was a commendable good job. The
same process was tried at Wesley once
after World War II by a foreign
doctor then stationed at Marigot.

Total Extermination
Premier Nikita Khruscheyev de,
dared last Tuesday, that Russia had
discovered a new weapon of unlimi-
ted power capable of exterminating
mankin. The declaration was in-
eluded in a warning speech to the
Chinese.
QUOTE OF THE WEEK
"Two causes of supreme impo-.
tance to him (the artist) are in peril.
The first i; his own survival: the oth-
er is the survival of his art".
-Virginia Woolf.
U.K. Election Date
After his return from visiting the
Queen on Tuesday at Balmoral,
British Prime Minister Alec Doug-
Vls-Jome revealed the General
Election date -- October 15, as fore-
cast.


Crossword Misprint
We apologise to competitors for
the mispelling of clue 5 (down) in
the current crossword. It should of
course read "means of ascent"
(see page 3)

SUPPORT THE
HEFALD


IB.G. Slander Suit

Two British Guiana political lea-
der, Mr. Forbes Burnham and ,i.
Peter D'Aguiar, have filed suit for
libel and slander against the B.B.C.,
iritain. The case relates to remarks
Made on Television early in 1962 and
I will come up for hearing next month.


SAM'S GARAGE
Now moved from
Jolly's Lane.back to
Scotlana's Lone (behind
Co01bermere Sport s
Club).
At your service for
body repairs & welding.


G. 0. E. Results Analysed

THE CAMBRIDGE GENERAL CERTIFICATE of Education Examination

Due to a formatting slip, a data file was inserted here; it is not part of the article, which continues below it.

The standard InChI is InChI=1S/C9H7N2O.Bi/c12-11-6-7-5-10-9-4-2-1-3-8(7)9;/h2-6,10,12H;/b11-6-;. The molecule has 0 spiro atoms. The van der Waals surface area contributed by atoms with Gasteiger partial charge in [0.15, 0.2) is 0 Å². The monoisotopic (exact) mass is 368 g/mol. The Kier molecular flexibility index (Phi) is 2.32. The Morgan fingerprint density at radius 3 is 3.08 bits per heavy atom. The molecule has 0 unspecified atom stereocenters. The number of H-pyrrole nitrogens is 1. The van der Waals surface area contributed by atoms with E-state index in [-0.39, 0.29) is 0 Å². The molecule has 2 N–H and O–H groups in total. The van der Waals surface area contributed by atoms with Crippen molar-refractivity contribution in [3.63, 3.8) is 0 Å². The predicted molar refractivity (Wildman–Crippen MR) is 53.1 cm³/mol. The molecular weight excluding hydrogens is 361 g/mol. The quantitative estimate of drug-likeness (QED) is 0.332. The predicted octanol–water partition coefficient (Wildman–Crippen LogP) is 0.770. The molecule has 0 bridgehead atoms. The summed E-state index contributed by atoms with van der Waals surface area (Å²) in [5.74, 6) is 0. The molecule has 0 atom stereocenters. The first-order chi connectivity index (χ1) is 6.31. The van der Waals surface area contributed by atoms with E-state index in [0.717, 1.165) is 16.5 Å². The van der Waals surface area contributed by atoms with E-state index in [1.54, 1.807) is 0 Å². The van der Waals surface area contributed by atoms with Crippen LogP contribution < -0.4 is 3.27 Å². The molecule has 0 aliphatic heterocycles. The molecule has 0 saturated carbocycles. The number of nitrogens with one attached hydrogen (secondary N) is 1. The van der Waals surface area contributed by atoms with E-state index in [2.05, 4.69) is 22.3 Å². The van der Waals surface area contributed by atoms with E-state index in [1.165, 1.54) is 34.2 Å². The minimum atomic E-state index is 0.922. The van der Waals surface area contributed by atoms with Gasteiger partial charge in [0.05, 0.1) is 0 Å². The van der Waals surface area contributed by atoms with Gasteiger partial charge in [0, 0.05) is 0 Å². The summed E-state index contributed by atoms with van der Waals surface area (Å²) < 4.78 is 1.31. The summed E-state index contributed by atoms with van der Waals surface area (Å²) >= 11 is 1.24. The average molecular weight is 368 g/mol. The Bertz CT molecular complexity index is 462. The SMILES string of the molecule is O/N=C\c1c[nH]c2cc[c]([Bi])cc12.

I results released recently by the Education Depar.r.ent show some significant im,
provemcnts in performances particularly by the Dominica Grammar School and the
Wesley High School. Comparisons are supposed to be invidious yet competition
among our secondary schools should be encouraged. In order to make fair compari-
sons the HERALD has prepared a table showing the percentage of students (in term of
total school enrolment) passing the various levels of examinations. To keep the record
straight, however, we also use th, same percentage figure multiplied by the number of
subject passes obtained per school.


School I School*


DGS

SMA

CHS

WHS


Roll


238

339

475

io8


I


Pupils Passing Subject Pas
Adv, Adv. Ord. Ord. Adv. Adv. Or
'To. % No. % No. % No. %P No. %P

5 2.1 8 3.4 17 7.2 8 1 14 4'3

, 5 1.5 15 4.9 0 7. 10

3 0.6 8 1.7 26 5.5 6 4 25 42

o I 0.9 10 9.3 o I i


ses
d. Ord.,
No. %P

40 288

36 177

S105 578

25 30o


1963 figures from Education Dept.

At both Advanced Level and Advanced Ordinary (AO) Level both b-y students
and subjects DGS scores over CHS. At Ordinary Level the WHS head the list
with number of pupils (as a percentage), with DGS second and CHS third, but,
when the factor for the number of subject passes is multiplied in, the positions are
reversed with CHS top and WHS in third place.


JAMAICA BIRD SCULPTURE IN LONDON


SUPER JET FOR WOMEN

Super Jet is the new, revolutionary
way to quickly and easily remove hair
from legs and under arms. Just apply
Super Jet, leave-on for 10 minutes
and then wipe fair away with a damp
cloth. Super Jet- has no offensive
odor! (Your husb. d can use Super
Jet too, it'sexceller razorless way to
shave for men wit! -,roblem beards.)

THE DOMINICA DISPENSARY CO. LTD.
Sept. 19-26
.... C~NISI~OUU)Y . .. . .... ..... ..